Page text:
Just five miles off the coast of the Mexican State of Nayarit in the Bay of Banderas, lies a group of uninhabited islands named the Marieta Islands or las Islas Marietas in Spanish. Even if you aren’t familiar with their name, you have probably seen photos of the beautiful Hidden Beach, floating around on the internet and Instagram for awhile now.
These islands are Mexico’s Galapagos Islands. Two islands and two islets once used as target practice by the Mexican Military in the 1960’s, they were finally declared a National Park in 2005 by the government. Home to more than 44 species of plants and animals, visiting the islands gives you the opportunity to spot sea turtles, manta rays, tropical fish and dolphins. The islands are also home to thousands of birds, including the blue footed booby.
December through May, the Bay of Banderas is also home to hundreds of whales. Every year, humpbacks and gray whales come into the Bay as part of their yearly migration and to give birth. While there are tour companies that offer specific whale watching tours, you might be lucky enough to see them on your Marieta Islands tour as well.
As I mentioned, the islands are home to one of the best known and photographed beaches, Hidden Beach or La Playa del Amor. Accessible only at low tide and to a certain number of people on specific days, visitors will see a crater type beach inside the island. You can only enter by kayak or by swimming into the cave.
In 2016 the government closed all features of the islands due to over use of the area and destruction of the coral. They initiated a huge clean up that lasted several months and is still ongoing. The islands have since reopened but have stricter visitation policies. They are closed entirely on Mondays and on Tuesdays, only certain areas are open. As luck would have it, Hidden Beach was closed on the Tuesday of my tour. It’s still possible to visit Hidden Beach, it’s just more difficult since only specific tour operators are allowed to go and visitors are kept to a restricted number on the days that it is open. Make sure to ask what’s included when you book your tour so you won’t be disappointed like I was. Even if you don’t get to swim all the way inside, you can still get a pretty good view of it from the bay.
The islands are very susceptible to erosion because of the structure and the type of rock they are made from so you cannot set foot on them with the exception of special permission on Hidden Beach. This is truly a fascinating place and an great opportunity to see a piece of Mexico that according to scientists, may not be around in years to come.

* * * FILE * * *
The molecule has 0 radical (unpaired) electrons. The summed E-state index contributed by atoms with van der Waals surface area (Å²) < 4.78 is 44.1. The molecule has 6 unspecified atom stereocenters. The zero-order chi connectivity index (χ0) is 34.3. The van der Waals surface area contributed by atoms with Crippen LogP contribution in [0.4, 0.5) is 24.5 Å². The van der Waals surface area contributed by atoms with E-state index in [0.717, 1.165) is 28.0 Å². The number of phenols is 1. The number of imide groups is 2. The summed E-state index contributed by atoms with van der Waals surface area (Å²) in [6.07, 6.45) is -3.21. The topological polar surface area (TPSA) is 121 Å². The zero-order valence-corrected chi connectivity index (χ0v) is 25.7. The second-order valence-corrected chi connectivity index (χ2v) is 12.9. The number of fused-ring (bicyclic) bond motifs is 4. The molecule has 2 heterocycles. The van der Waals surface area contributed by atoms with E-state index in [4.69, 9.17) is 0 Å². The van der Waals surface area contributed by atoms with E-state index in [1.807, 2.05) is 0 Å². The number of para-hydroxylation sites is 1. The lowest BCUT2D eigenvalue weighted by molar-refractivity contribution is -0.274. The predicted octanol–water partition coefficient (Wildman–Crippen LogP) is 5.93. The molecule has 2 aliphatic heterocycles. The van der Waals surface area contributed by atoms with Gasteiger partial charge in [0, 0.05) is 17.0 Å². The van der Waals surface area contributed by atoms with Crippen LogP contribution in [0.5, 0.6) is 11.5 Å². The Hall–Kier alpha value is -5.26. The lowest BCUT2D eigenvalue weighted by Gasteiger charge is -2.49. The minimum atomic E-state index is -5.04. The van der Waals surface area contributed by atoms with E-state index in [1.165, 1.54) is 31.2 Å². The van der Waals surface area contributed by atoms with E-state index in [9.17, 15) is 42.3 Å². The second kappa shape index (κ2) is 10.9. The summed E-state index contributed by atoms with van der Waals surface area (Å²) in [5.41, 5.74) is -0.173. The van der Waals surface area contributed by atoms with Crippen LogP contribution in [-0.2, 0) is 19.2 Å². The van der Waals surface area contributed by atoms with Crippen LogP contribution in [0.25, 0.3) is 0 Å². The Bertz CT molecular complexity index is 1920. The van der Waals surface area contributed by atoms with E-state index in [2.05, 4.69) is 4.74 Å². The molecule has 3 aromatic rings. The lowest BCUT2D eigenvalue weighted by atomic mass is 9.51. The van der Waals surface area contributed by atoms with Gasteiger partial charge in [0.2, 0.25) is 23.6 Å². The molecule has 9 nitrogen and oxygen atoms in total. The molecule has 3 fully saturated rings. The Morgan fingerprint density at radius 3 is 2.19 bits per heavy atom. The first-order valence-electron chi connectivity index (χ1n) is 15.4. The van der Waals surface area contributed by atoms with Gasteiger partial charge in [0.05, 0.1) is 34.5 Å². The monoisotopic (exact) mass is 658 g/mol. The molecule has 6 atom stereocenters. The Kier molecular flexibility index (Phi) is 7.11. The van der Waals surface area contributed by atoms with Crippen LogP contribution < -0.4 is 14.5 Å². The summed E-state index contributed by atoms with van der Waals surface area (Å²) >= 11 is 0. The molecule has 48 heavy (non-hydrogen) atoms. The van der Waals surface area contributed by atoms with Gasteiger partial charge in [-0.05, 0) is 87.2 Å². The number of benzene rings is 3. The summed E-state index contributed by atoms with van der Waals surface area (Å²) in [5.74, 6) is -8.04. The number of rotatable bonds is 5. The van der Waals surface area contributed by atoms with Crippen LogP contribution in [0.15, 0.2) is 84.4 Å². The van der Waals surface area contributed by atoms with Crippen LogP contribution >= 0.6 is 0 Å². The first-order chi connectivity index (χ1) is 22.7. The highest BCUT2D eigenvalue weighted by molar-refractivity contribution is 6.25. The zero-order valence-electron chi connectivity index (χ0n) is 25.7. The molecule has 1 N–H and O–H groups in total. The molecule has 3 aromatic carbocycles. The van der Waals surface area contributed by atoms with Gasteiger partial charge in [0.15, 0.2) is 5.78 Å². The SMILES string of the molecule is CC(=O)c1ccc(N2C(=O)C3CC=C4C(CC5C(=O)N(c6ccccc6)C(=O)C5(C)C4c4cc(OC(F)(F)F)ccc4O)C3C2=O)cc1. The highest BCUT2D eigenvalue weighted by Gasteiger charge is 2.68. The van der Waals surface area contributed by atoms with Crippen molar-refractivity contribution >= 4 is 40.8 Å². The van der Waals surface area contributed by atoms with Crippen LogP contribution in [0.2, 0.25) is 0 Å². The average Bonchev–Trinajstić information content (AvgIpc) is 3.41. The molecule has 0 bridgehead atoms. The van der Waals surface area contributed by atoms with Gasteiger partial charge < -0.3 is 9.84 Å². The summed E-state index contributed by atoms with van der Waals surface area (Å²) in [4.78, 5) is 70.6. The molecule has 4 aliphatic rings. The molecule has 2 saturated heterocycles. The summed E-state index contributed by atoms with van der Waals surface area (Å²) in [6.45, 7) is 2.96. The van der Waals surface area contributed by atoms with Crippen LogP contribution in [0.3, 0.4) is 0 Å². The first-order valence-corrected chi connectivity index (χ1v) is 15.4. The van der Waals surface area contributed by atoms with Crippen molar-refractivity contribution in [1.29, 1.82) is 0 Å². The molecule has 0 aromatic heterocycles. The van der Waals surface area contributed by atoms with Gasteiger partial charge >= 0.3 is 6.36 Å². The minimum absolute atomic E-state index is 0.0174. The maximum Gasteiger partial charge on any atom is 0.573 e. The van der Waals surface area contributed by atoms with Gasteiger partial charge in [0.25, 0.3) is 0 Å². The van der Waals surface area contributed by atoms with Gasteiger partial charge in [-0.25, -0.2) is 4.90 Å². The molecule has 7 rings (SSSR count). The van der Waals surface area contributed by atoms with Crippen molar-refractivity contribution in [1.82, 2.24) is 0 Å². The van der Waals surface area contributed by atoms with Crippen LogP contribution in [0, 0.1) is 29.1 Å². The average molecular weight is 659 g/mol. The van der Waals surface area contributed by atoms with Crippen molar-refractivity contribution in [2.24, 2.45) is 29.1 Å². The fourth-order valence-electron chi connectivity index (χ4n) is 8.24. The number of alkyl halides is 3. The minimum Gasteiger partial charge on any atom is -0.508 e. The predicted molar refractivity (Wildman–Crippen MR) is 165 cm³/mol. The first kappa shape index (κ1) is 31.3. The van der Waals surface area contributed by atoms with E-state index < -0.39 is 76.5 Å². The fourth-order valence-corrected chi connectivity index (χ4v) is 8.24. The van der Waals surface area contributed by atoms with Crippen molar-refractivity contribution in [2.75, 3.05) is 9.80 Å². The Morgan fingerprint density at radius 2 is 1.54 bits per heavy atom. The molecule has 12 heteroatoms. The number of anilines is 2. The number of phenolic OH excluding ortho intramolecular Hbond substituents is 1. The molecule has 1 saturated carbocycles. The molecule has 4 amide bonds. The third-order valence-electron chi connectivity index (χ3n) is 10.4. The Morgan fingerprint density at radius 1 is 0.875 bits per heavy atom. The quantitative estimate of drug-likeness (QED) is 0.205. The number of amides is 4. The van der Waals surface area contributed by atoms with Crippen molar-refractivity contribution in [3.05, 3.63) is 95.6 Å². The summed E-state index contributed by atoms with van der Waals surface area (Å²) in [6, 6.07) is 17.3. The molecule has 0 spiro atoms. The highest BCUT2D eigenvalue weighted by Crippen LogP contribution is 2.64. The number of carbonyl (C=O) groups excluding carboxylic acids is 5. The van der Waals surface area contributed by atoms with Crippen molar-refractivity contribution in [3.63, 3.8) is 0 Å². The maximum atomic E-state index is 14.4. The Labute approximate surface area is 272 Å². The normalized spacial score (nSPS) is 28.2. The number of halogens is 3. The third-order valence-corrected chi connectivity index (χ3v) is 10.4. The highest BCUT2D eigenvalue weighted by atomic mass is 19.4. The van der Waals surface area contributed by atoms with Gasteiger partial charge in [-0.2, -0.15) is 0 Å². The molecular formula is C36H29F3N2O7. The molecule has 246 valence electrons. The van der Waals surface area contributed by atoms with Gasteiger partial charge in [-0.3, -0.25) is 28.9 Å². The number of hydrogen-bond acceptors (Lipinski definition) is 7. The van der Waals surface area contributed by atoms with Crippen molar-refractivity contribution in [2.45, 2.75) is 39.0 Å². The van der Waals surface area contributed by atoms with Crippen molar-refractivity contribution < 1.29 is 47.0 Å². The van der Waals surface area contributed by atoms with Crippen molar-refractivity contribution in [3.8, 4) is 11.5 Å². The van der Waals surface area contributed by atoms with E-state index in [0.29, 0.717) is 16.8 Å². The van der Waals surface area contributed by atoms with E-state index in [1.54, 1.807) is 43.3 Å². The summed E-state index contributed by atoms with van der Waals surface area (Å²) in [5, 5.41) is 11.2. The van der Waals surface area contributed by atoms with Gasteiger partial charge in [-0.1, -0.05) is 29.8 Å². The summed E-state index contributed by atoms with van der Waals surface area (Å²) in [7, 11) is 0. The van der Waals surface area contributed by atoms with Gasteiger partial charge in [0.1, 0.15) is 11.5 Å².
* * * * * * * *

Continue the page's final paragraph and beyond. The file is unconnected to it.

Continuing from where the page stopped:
I used Vallarta by Boat for my tour. This is an all day tour that heads out around 9am and returns at 5pm. The ride to the islands was about an hour and half. It might take a little longer if you stop in Nueva Vallarta to pick up more passengers. The tour is offered in Spanish and English. Since there were a lot of whales that day, they stopped frequently to let us get a closer look.
Once at the islands, kayaks and stand up paddles boards were available for use. Other groups were taken to see the beach and caves. If you choose to swim by the caves, be careful to watch for sea urchins. You are not allowed to take your sunglasses or cameras with you when you get off the boat. I think a GoPro would be ok.
Lunch, included in the price of the ticket, was served and they opened the bar, after all the activities and tours were completed. Breakfast was also included but it was only a continental breakfast. If you are looking for something a little substantial, there are vendors and restaurants at the marina. Lunch on the boat consisted of three different salads and ceviche. You could buy snacks on board but I felt like they were a bit pricey. You would do better to carry something with you.
On the return trip, we stopped again when there were whales nearby. The crew went out of their way to make it a fun ride back. There were games, music and dancing if you wanted to participate. Don’t worry, there is a bathroom on the boat.
Remember to carry some small bills to tip the crew and staff.
Expect to spend around $80 USD for your ticket. If you leave from the marina in Puerto Vallarta, you will also have to pay a port fee of $25.50 pesos or roughly $1.40 USD depending on the exchange rate. There is also a fee to SEMARNAT, The Secretariat of Environment and Natural Resources, for preservation of the park. I cannot remember how much I paid for this, but it’s your entrance fee to the park that everyone is required to pay and it’s a minimal fee. They will give you a bracelet to wear showing that you paid.
If you are in Punta Mita, you can hire a panga, or small boat to take you to the islands. You should be able to locate someone next to the Si Senor restaurant where all the pangas are tied up. There is a Cooperativo de Turismo office nearby where you can purchase the SEMARNAT bracelet as well but you should not have to pay a marina fee. The trip out to the islands is about fifteen minutes. From Punta Mita the price of going out to the islands would have to be negotiated on an individual basis.
When planning to visit, please choose a reputable, ethical company or person that will abide by the requirements that have been imposed. You should also remember the “leave no trace take nothing but photos” practice is not restricted to borders.
If you are looking for other fun things to and beaches in the area, check out my post about Sayulita, Nayarit.
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